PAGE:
With the care, restraint, and consummate skill that define her beloved and best-selling fiction, Sue Miller now gives us a rigorous, compassionate inventory of two lives, in a memoir destined to offer comfort to all sons and daughters struggling-as we all eventually must-to make peace with their fathers and with themselves. From the Hardcover edition.


Author Notes

Sue Miller was born November 29, 1943. She received a B.A. from Radcliffe College in 1964. She was a high school teacher, a cocktail waitress and a model before becoming a full time mother. Soon after the birth of her child, she divorced her first husband. Afterwards, she founded the Harvard Day Care Centers and worked as a preschool teacher. At the age of 35, she began writing after joining a writing workshop.

Her first novel The Good Mother (1986), which is about a divorced woman caught up in a fierce custody battle, was on the bestsellers list for six months. Her other works include Family Pictures (1990), For Love (1993), The Distinguished Guest (1995), and While I Was Gone (1999). She also has a short story collection titled Inventing the Abbotts and Other Stories (1987).

Several of her books have been adapted into movies including The Good Mother (1988), which was directed by Leonard Nimoy and starred Diane Keaton and Liam Neeson; Family Pictures (1993), which starred Anjelica Houston and Sam Neill; and Inventing the Abbotts (1997), which starred Liv Tyler. She is currently a professor of creative writing at Smith College.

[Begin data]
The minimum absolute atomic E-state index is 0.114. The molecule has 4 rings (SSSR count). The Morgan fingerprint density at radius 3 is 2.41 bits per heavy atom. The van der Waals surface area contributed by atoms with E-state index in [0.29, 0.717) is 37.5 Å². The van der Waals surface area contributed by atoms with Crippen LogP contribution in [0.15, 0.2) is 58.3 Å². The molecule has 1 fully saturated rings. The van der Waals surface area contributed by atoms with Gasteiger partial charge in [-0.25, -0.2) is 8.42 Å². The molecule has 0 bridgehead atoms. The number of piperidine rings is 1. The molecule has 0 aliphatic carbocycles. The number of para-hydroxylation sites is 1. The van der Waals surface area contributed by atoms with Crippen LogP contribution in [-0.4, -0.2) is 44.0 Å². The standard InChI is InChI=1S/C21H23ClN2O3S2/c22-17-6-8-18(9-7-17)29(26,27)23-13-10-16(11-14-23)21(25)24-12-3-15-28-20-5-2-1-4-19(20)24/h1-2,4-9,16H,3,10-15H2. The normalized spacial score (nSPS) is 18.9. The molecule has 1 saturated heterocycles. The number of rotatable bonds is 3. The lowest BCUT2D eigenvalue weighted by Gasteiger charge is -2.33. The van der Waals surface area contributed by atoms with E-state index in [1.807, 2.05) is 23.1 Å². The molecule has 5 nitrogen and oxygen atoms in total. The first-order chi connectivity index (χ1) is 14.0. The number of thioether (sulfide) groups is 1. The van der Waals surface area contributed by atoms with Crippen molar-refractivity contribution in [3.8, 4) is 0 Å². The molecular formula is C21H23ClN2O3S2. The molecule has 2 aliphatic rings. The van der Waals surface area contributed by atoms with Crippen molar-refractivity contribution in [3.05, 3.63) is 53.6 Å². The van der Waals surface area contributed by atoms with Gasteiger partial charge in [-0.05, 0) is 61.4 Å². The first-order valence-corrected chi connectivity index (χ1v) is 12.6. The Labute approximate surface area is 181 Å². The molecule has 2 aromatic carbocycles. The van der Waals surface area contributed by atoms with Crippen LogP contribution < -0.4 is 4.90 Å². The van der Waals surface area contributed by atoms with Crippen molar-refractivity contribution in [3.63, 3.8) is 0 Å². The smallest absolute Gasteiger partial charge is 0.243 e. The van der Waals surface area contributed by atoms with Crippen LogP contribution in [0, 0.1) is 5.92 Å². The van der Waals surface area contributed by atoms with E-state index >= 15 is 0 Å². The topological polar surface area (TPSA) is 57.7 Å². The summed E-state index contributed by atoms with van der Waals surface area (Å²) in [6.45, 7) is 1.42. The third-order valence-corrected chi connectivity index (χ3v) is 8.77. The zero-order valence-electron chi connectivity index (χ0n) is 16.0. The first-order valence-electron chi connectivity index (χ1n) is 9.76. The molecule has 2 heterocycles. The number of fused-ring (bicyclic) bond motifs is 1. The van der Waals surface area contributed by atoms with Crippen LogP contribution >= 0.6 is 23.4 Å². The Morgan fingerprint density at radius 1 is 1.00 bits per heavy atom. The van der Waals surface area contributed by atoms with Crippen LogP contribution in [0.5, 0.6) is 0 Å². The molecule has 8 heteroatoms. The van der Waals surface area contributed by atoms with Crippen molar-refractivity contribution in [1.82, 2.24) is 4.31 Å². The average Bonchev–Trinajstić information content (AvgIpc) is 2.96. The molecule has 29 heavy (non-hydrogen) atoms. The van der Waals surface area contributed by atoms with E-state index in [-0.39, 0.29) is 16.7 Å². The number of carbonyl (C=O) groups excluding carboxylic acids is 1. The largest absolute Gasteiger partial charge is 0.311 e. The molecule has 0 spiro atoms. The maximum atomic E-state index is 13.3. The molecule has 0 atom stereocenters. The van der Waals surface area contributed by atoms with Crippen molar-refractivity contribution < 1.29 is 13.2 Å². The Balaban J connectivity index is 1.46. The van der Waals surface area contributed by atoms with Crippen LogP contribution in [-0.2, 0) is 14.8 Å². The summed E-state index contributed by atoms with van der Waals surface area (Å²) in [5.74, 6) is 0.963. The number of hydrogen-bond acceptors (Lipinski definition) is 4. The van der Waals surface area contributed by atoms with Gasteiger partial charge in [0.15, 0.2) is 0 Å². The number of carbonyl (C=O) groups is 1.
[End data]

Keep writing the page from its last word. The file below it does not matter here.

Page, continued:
(Bowker Author Biography)


Reviews 3

Booklist Review

Miller's heartbreaking story of her gentle clergyman father's descent into Alzheimer's disease is part bibliotherapy, part memoir as she struggles to conquer her grief and banish her last haunting images of him, hoping to reclaim him as the loving parent he was for most of his life. In 1986, Miller is forced to starkly confront her father's illness when she receives a telephone call from the police, who have detained him; he is terribly disoriented and has lost his car. Like an archaeologist, Miller begins to sift and resift the past, looking for clues to the onset of the illness. Then eloquently, always eloquently, she sounds the universal chord of dismay felt by children forced to watch helplessly as their parents are beset by grave illness: "This could not be what was happening to Dad. Not to my father. That he would be diminished, and diminished again, before he died? That I would lose him, over and over, before the final loss?" Miller's book is another fine addition to the growing body of poignant literature on dealing with Alzheimer's, such as, most recently, Eleanor Cooney's Death in Slow Motion (see p.814). Joanne Wilkinson